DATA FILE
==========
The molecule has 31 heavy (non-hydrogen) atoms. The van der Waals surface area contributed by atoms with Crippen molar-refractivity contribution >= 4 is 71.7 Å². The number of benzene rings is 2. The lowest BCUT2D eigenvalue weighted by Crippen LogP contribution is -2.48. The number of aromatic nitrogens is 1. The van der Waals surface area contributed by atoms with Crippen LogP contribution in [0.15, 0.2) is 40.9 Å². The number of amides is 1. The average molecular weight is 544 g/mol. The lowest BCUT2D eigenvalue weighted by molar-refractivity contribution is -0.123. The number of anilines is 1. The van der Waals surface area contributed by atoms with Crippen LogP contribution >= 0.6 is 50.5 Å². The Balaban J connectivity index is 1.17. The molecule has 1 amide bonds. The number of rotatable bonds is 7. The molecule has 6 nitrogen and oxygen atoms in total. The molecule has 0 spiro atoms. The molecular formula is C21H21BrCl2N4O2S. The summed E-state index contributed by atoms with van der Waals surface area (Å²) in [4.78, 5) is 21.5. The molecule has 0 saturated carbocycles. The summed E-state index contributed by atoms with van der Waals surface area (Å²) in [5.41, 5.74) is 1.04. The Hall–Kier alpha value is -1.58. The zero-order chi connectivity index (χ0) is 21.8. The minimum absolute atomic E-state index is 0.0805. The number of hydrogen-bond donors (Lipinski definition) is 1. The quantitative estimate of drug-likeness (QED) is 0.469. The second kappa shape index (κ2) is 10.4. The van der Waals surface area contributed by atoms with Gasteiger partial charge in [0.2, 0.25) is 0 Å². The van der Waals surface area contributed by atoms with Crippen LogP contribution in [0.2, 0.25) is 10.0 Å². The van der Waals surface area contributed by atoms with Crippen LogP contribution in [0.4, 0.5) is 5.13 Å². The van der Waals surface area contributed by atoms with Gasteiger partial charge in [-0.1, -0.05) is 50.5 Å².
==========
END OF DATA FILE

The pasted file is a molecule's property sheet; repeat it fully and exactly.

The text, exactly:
The molecule has 31 heavy (non-hydrogen) atoms. The van der Waals surface area contributed by atoms with Crippen molar-refractivity contribution >= 4 is 71.7 Å². The number of benzene rings is 2. The lowest BCUT2D eigenvalue weighted by Crippen LogP contribution is -2.48. The number of aromatic nitrogens is 1. The van der Waals surface area contributed by atoms with Crippen LogP contribution in [0.15, 0.2) is 40.9 Å². The number of amides is 1. The average molecular weight is 544 g/mol. The lowest BCUT2D eigenvalue weighted by molar-refractivity contribution is -0.123. The number of anilines is 1. The van der Waals surface area contributed by atoms with Crippen LogP contribution >= 0.6 is 50.5 Å². The Balaban J connectivity index is 1.17. The molecule has 1 amide bonds. The number of rotatable bonds is 7. The molecule has 6 nitrogen and oxygen atoms in total. The molecule has 0 spiro atoms. The molecular formula is C21H21BrCl2N4O2S. The summed E-state index contributed by atoms with van der Waals surface area (Å²) in [4.78, 5) is 21.5. The molecule has 0 saturated carbocycles. The summed E-state index contributed by atoms with van der Waals surface area (Å²) in [5.41, 5.74) is 1.04. The Hall–Kier alpha value is -1.58. The zero-order chi connectivity index (χ0) is 21.8. The minimum absolute atomic E-state index is 0.0805. The number of hydrogen-bond donors (Lipinski definition) is 1. The quantitative estimate of drug-likeness (QED) is 0.469. The second kappa shape index (κ2) is 10.4. The van der Waals surface area contributed by atoms with Gasteiger partial charge in [0.2, 0.25) is 0 Å². The van der Waals surface area contributed by atoms with Crippen LogP contribution in [0.2, 0.25) is 10.0 Å². The van der Waals surface area contributed by atoms with Crippen LogP contribution in [0.4, 0.5) is 5.13 Å². The van der Waals surface area contributed by atoms with Gasteiger partial charge in [-0.1, -0.05) is 50.5 Å².